Assessment of STR profiles

12 Apr

7 Assessment of STR profiles

DNA profiles generated from casework samples require some experience to interpret. Guidelines have evolved to assist with the interpretation of STR profiles, ensuring that the results are robust and consistent; this is especially important when dealing with samples that contain very small amounts of DNA, degraded DNA or mixtures of profiles that come from two or more individuals – all situations that complicate interpretation. This chapter explores a number of artefacts that can occur in DNA profile. Some casework scenarios that can lead to complex profiles are also considered.

Stutter peaks
During the amplification of an STR allele it is normal to generate a stutter peak, that is one repeat unit smaller or larger that the true allele; smaller alleles are formed in the majority of cases [1]. Stutter peaks are formed by strand slippage during the extension of the nascent DNA strand during PCR amplification (Figure 7.1) [2, 3]. Even in good quality profiles there will be some stutter peaks; these are recognizable and do not interfere with the interpretation of the profile. Threshold limits are normally used to aid in the identification and interpretation of stutter peaks, so, for example, while the degree of stutter varies between loci, they are typically less than 15% of the main peak [4, 5] – understanding stutter peaks is especially important when interpreting mixtures. Different STR loci have varying tendencies to stutter. This is dependent on the structure of the core repeats: shorter di- and trinucleotide repeats are more prone to stutter than are tetra- and pentanucleotide repeats and this is one of the reasons that all the autosomal STRs that have been adopted by the forensic community have tetra and pentanucleotide core repeats (Figure 7.2). STRs with simple core repeats tend to have higher stutter rates than compound and complex repeats.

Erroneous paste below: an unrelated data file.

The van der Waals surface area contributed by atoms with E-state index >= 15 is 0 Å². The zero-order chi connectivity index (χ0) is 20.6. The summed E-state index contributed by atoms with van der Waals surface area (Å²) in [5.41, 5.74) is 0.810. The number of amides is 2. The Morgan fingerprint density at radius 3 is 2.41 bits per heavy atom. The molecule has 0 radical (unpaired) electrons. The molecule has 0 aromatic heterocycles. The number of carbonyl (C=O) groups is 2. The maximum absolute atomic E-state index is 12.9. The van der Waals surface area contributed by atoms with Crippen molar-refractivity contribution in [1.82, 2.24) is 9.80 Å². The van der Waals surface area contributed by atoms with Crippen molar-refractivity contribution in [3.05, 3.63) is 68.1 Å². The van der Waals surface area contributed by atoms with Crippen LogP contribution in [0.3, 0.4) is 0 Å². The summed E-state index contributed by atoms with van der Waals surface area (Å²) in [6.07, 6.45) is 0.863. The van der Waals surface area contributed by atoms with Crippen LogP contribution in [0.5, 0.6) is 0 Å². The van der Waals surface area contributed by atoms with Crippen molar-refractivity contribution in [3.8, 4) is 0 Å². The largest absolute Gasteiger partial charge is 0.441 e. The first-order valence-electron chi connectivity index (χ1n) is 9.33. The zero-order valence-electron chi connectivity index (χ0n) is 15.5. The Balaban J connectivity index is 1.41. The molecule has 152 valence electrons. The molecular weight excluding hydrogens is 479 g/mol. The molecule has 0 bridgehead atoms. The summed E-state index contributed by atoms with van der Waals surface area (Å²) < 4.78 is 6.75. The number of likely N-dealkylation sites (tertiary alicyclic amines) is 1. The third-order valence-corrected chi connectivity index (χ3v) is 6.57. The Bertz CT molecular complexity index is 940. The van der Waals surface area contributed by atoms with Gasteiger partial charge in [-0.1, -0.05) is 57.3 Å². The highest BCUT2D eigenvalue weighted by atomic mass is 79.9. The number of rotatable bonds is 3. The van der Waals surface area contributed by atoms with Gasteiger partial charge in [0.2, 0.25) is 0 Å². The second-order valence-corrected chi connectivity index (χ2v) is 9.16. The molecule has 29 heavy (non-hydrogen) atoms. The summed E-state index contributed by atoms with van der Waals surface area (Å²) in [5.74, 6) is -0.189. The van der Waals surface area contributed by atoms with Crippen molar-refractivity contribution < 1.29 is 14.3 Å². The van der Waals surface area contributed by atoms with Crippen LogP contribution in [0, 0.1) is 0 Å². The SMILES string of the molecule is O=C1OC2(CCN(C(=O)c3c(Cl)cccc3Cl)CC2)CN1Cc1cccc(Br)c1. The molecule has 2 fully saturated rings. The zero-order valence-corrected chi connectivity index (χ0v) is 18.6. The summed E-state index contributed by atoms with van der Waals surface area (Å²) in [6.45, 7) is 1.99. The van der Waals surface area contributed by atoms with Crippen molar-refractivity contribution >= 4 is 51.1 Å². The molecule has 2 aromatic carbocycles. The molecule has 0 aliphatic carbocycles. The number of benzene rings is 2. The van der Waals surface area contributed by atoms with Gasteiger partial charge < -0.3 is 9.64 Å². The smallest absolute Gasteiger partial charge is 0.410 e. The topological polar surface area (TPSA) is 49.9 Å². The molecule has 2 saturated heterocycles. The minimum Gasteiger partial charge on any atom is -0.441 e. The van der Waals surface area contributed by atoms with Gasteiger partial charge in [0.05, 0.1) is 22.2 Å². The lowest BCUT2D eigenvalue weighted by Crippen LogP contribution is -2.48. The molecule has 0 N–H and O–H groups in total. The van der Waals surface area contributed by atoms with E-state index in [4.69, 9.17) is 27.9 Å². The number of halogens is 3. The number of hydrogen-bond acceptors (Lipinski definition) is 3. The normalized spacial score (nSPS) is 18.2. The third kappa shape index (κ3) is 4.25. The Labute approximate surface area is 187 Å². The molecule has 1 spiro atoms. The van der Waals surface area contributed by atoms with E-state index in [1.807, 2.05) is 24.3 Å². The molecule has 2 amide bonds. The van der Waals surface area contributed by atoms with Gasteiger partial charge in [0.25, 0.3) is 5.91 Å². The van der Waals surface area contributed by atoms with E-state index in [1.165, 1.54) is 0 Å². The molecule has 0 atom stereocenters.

Split peaks (+/− A)
The Taq polymerase that is used to drive the polymerase chain reaction adds nucleotides to the newly synthesized DNA molecule in a template-dependent manner. However, it

Figure 7.1 During PCR, slippage between the template and the nascent DNA strands leads to the copied strand containing one repeat less than the template strand also has an activity, called terminal transferase, whereby it adds a nucleotide to the end of the amplified molecule which is non-template-dependent [6]. Approximately 85% of the time an adenine residue is added (Figure 7.3). It is important that the vast majority of PCR products have the non-template nu- cleotide added, otherwise a split peak is observed in the DNA profile (Figure 7.4). Split peaks are usually caused either by the sub-optimal activity of the Taq polymerase or by too much template DNA in the PCR. In order to minimize the formation of split peaks in a profile, at the end of the cycling stage of the PCR, the reaction is incubated at 65-72 ◦C for between 45-60 minutes, allowing the Taq polymerase to complete the non-template addition of all the PCR products. The interpretation of profiles with split peaks is possible because the peak with the nucleotide added is taken as being the correct peak. Problems can occur when alleles are present that differ by only one base pair; the THO1 9.3 allele for example could be confused with the THO1 allele 10. In most cases a profile with a high degree

Figure 7.2 Stutter peaks are formed during slippage of the Taq polymerase during replication of the template strand. The slippage results in amplification products one repeat unit shorter than the template. The stutter peaks are normally less than 15% of the true amplification product. Panel (a) shows a dinucleotide repeat, which is prone to high levels of slippage, the stutter peaks are indicated by the arrow and their size relative to the main peak is shown (based on peak area). Panel (b) is a tetranucleotide repeat, which displays lower levels of stutter

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